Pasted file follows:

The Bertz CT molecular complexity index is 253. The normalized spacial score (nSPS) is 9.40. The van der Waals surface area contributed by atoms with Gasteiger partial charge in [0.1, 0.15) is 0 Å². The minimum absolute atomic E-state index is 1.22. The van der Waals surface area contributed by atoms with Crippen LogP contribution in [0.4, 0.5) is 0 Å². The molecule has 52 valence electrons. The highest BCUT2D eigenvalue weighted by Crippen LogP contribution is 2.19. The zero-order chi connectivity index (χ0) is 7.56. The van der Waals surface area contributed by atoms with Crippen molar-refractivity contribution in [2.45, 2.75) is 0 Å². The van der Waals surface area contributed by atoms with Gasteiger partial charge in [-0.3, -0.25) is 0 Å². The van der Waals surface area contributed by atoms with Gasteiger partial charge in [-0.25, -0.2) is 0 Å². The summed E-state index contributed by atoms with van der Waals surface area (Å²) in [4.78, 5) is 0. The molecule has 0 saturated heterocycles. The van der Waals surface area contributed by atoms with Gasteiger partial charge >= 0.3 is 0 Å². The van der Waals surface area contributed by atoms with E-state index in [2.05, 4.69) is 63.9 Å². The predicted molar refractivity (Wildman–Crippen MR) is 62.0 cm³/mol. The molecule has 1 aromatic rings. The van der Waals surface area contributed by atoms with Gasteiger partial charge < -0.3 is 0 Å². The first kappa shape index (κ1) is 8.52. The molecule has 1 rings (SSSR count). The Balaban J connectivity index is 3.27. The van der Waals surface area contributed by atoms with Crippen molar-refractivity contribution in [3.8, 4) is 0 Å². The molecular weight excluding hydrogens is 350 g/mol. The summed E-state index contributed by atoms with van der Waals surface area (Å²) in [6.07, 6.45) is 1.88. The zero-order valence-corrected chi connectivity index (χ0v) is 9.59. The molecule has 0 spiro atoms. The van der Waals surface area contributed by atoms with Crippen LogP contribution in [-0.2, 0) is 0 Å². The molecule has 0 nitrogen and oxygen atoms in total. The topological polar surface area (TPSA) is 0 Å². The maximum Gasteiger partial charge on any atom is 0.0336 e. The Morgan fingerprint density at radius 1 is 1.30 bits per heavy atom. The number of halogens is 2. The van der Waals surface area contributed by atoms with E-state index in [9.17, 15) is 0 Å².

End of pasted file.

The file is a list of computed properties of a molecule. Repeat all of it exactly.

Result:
The Bertz CT molecular complexity index is 253. The normalized spacial score (nSPS) is 9.40. The van der Waals surface area contributed by atoms with Gasteiger partial charge in [0.1, 0.15) is 0 Å². The minimum absolute atomic E-state index is 1.22. The van der Waals surface area contributed by atoms with Crippen LogP contribution in [0.4, 0.5) is 0 Å². The molecule has 52 valence electrons. The highest BCUT2D eigenvalue weighted by Crippen LogP contribution is 2.19. The zero-order chi connectivity index (χ0) is 7.56. The van der Waals surface area contributed by atoms with Crippen molar-refractivity contribution in [2.45, 2.75) is 0 Å². The van der Waals surface area contributed by atoms with Gasteiger partial charge in [-0.3, -0.25) is 0 Å². The van der Waals surface area contributed by atoms with Gasteiger partial charge in [-0.25, -0.2) is 0 Å². The summed E-state index contributed by atoms with van der Waals surface area (Å²) in [4.78, 5) is 0. The molecule has 0 saturated heterocycles. The van der Waals surface area contributed by atoms with Gasteiger partial charge >= 0.3 is 0 Å². The van der Waals surface area contributed by atoms with E-state index in [2.05, 4.69) is 63.9 Å². The predicted molar refractivity (Wildman–Crippen MR) is 62.0 cm³/mol. The molecule has 1 aromatic rings. The van der Waals surface area contributed by atoms with Gasteiger partial charge < -0.3 is 0 Å². The first kappa shape index (κ1) is 8.52. The molecule has 1 rings (SSSR count). The Balaban J connectivity index is 3.27. The van der Waals surface area contributed by atoms with Crippen molar-refractivity contribution in [3.8, 4) is 0 Å². The molecular weight excluding hydrogens is 350 g/mol. The summed E-state index contributed by atoms with van der Waals surface area (Å²) in [6.07, 6.45) is 1.88. The zero-order valence-corrected chi connectivity index (χ0v) is 9.59. The molecule has 0 spiro atoms. The van der Waals surface area contributed by atoms with Crippen LogP contribution in [-0.2, 0) is 0 Å². The molecule has 0 nitrogen and oxygen atoms in total. The topological polar surface area (TPSA) is 0 Å². The maximum Gasteiger partial charge on any atom is 0.0336 e. The Morgan fingerprint density at radius 1 is 1.30 bits per heavy atom. The number of halogens is 2. The van der Waals surface area contributed by atoms with E-state index in [9.17, 15) is 0 Å².